The last Ghost Rider movie established Ghost Rider's origin. Johnny Blaze is possessed by a demon and, as such, is Ghost Rider. Spirit of Vengeance accepts this basic fact and goes from there. With the exception of this, the first movie isn't referenced.
Nicolas Cage reprises his role as Johnny Blaze in Ghost Rider: Spirit of Vengeance. Since we last saw our dark hero, he had grown to despise his powers and the ways in which he is compelled to use them. To avoid hurting people who don't deserve it (well, maybe just a little), he relocates to a remote location and tries to be as much of a hermit as he can, while trying to learn to control the demon within himself.
Blaze is not to remain in his seclusion, however; it turns out there is a rare astronomical occurrence which provides a window of time during which the devil (Ciaran Hinds) can transfer the spirit from his weakening, aging human form into a younger, stronger body. Moreau (Idris Elba), a black, French, alcoholic priest and an operative for some clandestine religious organization seeks out Blaze to use him to find this poor, unfortunate young man serving as the devil's intended vessel. He promises Blaze that if he can bring him the child for protection, Johnny Blaze can be made rid of his demon... a chance to be rid of the Rider.
Blaze/Ghost Rider joins forces with Moreau and Nadya (Violante Placido), the mother of, Danny (Fergus Riordan), the aforementioned young man/future home of the devil, in an attempt to prevent the devil from performing the transfer ceremony and becoming unstoppable. Johnny Blaze will have to secure the child if he hopes to rid himself of his inner demons, but if he succeeds, he will be powerless to protect him. The devil needs someone to procure Danny for him and he's already employing Nadya's ex-boyfriend, Ray Carrigan(Johnny Whitworth), so after upgrading Carrigan into a supernatural being with the power to envelop his enemies in darkness and a touch that brings rot and decay to anything he touches known as BlackOut, he sends him after the boy.
The story aside, the direction is different in Ghost Rider: Spirit of Vengeance. The feel, if you will, is more light-hearted. This movie isn't taking itself as seriously as the first one... but that's not a bad thing. There are a couple (awesome) scenes in which Ghost Rider takes over some vehicles other than his motorcycle, corrupting and transforming these vehicles into hellish, monstrous versions of themselves. With the discovery that the spirit inside him is, in fact, insane, we are treated to some comical scenes in which Johnny Blaze is trying to fight against the change into the Rider and goes through various partial transformations and back, as he resists. These changes are heavy CG elements in the film, but, while comical in nature, look pretty good.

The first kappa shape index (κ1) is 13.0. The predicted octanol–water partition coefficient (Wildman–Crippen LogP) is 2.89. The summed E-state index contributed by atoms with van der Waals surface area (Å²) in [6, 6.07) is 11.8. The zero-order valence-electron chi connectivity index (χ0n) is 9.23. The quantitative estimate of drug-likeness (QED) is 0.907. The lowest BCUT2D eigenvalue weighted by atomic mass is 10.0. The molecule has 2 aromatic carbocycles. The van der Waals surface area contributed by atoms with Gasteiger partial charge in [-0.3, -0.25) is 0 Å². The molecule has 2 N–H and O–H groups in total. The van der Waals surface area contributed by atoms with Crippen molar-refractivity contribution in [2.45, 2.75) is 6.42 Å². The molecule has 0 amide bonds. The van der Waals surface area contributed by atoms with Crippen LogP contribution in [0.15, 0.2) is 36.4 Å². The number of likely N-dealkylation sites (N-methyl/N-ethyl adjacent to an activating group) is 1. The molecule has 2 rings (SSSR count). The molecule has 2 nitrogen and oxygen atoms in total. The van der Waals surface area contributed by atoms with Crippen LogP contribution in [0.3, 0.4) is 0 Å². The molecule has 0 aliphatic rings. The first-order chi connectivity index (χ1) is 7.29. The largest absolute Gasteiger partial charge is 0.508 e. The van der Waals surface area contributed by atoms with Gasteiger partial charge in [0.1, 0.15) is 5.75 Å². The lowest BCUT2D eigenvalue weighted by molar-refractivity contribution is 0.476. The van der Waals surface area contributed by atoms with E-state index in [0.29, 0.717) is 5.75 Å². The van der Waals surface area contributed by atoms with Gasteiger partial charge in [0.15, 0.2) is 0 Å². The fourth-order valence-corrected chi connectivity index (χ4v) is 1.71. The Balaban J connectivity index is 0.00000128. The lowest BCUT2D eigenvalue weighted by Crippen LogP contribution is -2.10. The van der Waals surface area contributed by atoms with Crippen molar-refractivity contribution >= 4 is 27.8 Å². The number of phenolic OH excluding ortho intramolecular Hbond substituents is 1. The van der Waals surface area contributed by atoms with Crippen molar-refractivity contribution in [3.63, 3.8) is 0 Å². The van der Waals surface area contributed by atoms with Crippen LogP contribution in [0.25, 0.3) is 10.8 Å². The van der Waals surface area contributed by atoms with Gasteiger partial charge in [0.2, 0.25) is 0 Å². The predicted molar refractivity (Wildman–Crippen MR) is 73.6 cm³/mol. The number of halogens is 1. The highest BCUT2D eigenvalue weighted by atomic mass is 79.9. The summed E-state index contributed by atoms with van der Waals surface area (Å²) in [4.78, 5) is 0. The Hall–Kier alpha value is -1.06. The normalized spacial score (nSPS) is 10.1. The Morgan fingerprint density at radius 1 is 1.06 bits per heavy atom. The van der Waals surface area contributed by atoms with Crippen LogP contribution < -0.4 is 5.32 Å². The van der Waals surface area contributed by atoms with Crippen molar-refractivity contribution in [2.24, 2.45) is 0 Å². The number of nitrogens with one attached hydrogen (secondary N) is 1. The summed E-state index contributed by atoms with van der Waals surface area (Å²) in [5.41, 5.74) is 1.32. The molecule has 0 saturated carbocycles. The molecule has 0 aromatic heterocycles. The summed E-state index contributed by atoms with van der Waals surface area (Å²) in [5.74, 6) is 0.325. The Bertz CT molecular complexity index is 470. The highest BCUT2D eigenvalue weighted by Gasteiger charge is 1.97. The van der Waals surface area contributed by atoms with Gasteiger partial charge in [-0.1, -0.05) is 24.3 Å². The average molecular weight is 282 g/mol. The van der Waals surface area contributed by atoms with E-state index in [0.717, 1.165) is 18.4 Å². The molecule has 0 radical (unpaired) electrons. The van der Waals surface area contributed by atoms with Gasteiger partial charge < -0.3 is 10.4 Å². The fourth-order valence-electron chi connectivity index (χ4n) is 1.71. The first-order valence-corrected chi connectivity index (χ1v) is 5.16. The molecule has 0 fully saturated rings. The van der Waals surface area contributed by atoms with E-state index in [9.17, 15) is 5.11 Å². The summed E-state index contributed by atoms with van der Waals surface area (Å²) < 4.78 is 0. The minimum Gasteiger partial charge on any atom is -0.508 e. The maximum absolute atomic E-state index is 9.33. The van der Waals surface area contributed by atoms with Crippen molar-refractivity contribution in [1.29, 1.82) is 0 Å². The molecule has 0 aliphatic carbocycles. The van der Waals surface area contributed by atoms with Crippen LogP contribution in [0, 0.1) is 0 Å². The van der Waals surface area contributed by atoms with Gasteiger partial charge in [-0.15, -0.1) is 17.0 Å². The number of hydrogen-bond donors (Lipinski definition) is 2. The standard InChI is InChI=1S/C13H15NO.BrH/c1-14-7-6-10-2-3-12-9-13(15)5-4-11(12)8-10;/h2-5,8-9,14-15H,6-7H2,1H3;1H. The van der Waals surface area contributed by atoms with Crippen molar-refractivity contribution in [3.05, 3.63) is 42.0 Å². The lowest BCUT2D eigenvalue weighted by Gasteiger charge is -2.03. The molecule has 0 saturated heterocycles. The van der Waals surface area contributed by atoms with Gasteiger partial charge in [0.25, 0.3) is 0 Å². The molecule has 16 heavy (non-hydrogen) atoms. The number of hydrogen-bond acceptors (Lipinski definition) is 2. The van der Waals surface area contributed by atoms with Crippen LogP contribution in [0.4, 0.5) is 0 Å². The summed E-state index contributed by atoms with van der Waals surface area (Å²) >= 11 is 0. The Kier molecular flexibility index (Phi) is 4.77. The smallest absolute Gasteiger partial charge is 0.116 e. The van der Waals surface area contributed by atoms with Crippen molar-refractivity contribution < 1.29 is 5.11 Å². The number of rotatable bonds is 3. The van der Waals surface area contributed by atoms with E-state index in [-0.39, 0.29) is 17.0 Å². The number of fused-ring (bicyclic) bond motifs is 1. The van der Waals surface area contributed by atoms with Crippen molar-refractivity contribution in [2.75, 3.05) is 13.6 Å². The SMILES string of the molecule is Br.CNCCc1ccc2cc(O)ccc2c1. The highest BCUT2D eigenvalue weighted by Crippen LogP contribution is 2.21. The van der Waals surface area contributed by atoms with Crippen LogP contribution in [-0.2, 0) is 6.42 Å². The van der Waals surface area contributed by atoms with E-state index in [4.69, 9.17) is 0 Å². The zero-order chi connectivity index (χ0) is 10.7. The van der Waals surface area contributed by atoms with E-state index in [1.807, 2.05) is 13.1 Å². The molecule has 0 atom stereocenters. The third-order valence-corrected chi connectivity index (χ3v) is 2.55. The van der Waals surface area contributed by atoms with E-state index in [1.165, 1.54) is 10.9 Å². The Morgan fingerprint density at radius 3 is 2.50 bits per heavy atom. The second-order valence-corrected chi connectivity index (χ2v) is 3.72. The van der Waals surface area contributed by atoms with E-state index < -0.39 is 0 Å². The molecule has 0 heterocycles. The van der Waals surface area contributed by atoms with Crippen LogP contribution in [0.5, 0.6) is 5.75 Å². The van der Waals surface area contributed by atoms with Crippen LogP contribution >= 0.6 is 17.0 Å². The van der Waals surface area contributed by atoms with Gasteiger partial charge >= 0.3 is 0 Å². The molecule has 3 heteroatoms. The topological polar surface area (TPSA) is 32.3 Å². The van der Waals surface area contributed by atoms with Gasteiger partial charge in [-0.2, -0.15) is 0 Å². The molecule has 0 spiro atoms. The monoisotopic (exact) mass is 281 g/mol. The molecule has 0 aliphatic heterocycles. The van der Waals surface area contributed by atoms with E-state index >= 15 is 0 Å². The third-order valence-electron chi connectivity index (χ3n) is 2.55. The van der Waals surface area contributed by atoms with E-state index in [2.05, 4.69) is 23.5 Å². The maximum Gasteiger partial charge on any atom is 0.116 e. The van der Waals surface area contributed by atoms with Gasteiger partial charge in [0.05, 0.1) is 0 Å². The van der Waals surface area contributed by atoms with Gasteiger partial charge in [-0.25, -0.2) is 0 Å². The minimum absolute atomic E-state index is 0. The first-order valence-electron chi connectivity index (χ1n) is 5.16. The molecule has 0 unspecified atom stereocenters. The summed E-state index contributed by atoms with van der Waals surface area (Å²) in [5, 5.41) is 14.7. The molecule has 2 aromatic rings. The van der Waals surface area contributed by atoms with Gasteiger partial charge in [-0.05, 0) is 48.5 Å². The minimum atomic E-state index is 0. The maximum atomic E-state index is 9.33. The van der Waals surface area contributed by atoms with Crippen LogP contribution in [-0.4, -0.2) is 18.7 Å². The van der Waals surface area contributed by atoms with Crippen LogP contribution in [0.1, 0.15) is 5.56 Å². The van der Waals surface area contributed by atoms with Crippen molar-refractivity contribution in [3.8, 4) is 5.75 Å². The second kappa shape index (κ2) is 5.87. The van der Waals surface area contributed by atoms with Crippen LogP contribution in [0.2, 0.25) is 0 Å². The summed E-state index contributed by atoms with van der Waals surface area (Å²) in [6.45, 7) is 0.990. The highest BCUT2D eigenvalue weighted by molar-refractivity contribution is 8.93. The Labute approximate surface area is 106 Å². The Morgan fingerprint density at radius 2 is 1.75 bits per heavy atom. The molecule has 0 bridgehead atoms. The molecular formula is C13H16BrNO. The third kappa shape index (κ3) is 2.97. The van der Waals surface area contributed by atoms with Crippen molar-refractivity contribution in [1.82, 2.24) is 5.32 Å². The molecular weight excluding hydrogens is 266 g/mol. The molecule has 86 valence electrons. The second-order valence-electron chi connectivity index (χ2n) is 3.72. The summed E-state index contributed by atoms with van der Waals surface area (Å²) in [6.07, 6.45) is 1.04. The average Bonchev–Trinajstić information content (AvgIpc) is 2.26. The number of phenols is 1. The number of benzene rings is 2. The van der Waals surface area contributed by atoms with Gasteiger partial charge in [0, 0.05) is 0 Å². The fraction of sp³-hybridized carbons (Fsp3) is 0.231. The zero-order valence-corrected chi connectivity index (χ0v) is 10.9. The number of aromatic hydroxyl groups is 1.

In fact, the special effects in Spirit of Vengeance are really well done, from the charred look of Ghost Rider's skull to the flame effects to the really nice touch of the bubbling leather on Ghost Rider's motorcycle jacket. While these CG elements look more gritty and realistic, one reason for the more realistic feel of Spirit of Vengeance is due to the number of things that were actually done with practicals. Scenes where Ghost Rider's motorcycle rides up for him to get on aren't done fully in CG; there's merely some cleanup to visually remove the stunt man who is riding the motorcycle while hanging off the other side. In one scene, when Moreau has a spill and goes careening off a cliff, the scene is actually filmed with a camera man and the stunt man both in flying harnesses, hanging over the cliff from a crane. Insane stuff.
If you're into movie-making magic and methods, you should definitely check out the special features. The Path to Vengeance offers a glimpse on how the movie came about, from creating the script to filming, post-processing, audience testing, showing it off at Comic Con and, finally, releasing the film. However, the Directors' Expanded Video Commentary actually shows more about the making of than The Path To Vengeance. The commentary has the two directors of Ghost Rider 2 talking about how the movie was made, why certain scenes came about and how certain effects were achieved, but instead of simply talking over the movie, the commentary will display Mark Neveldine and Brian Taylor talking in the foreground with the movie playing behind them in an inset window, sometimes with an additional display layered on top, displaying the raw footage so you can compare the original to the final cut. At certain points, they pause the movie altogether to discuss some particular aspect in finer detail. Personally, I'm not usually a fan of commentary; it usually seems to detract from the film itself. In this commentary, however, they're not constrained by the amount of time that a scene is onscreen and they can discuss what they are passionate about, so it comes off like a feature-length making-of, rather than directors pretending to be on Mystery Science Theater 3000.
Ghost Rider: Spirit of Vengeance is not the most amazing Marvel movie, but I enjoyed watching it - and actually enjoyed watching the commentary, as well. This one wasn't a must-see-in-theaters sort of movie, but it definitely seems worth adding to your Marvel movie collection, if you have one. And, if you do get it, you'll want to pick up the Blu-ray version, since the cool special features are Blu-ray exclusives.